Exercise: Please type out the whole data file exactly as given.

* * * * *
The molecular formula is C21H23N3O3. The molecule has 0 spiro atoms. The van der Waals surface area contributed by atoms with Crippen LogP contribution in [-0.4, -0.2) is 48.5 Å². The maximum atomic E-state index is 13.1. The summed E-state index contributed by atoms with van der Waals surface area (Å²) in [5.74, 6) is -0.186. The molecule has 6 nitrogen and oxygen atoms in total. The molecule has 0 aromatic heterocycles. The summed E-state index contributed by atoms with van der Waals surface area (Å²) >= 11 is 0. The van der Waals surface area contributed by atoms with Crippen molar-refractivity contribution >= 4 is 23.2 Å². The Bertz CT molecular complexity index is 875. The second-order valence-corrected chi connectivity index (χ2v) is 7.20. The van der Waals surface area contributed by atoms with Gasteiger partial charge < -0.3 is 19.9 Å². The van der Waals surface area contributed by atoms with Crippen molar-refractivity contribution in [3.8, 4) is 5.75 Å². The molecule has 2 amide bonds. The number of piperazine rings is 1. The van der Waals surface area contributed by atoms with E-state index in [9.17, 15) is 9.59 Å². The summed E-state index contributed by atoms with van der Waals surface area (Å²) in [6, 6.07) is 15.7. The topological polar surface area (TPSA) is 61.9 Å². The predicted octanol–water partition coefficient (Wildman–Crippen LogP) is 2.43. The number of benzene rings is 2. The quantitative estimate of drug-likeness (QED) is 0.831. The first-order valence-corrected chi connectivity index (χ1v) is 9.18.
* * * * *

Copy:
The molecular formula is C21H23N3O3. The molecule has 0 spiro atoms. The van der Waals surface area contributed by atoms with Crippen LogP contribution in [-0.4, -0.2) is 48.5 Å². The maximum atomic E-state index is 13.1. The summed E-state index contributed by atoms with van der Waals surface area (Å²) in [5.74, 6) is -0.186. The molecule has 6 nitrogen and oxygen atoms in total. The molecule has 0 aromatic heterocycles. The summed E-state index contributed by atoms with van der Waals surface area (Å²) >= 11 is 0. The van der Waals surface area contributed by atoms with Crippen molar-refractivity contribution >= 4 is 23.2 Å². The Bertz CT molecular complexity index is 875. The second-order valence-corrected chi connectivity index (χ2v) is 7.20. The van der Waals surface area contributed by atoms with Gasteiger partial charge < -0.3 is 19.9 Å². The van der Waals surface area contributed by atoms with Crippen molar-refractivity contribution in [3.8, 4) is 5.75 Å². The molecule has 2 amide bonds. The number of piperazine rings is 1. The van der Waals surface area contributed by atoms with E-state index in [9.17, 15) is 9.59 Å². The summed E-state index contributed by atoms with van der Waals surface area (Å²) in [6, 6.07) is 15.7. The topological polar surface area (TPSA) is 61.9 Å². The predicted octanol–water partition coefficient (Wildman–Crippen LogP) is 2.43. The number of benzene rings is 2. The quantitative estimate of drug-likeness (QED) is 0.831. The first-order valence-corrected chi connectivity index (χ1v) is 9.18.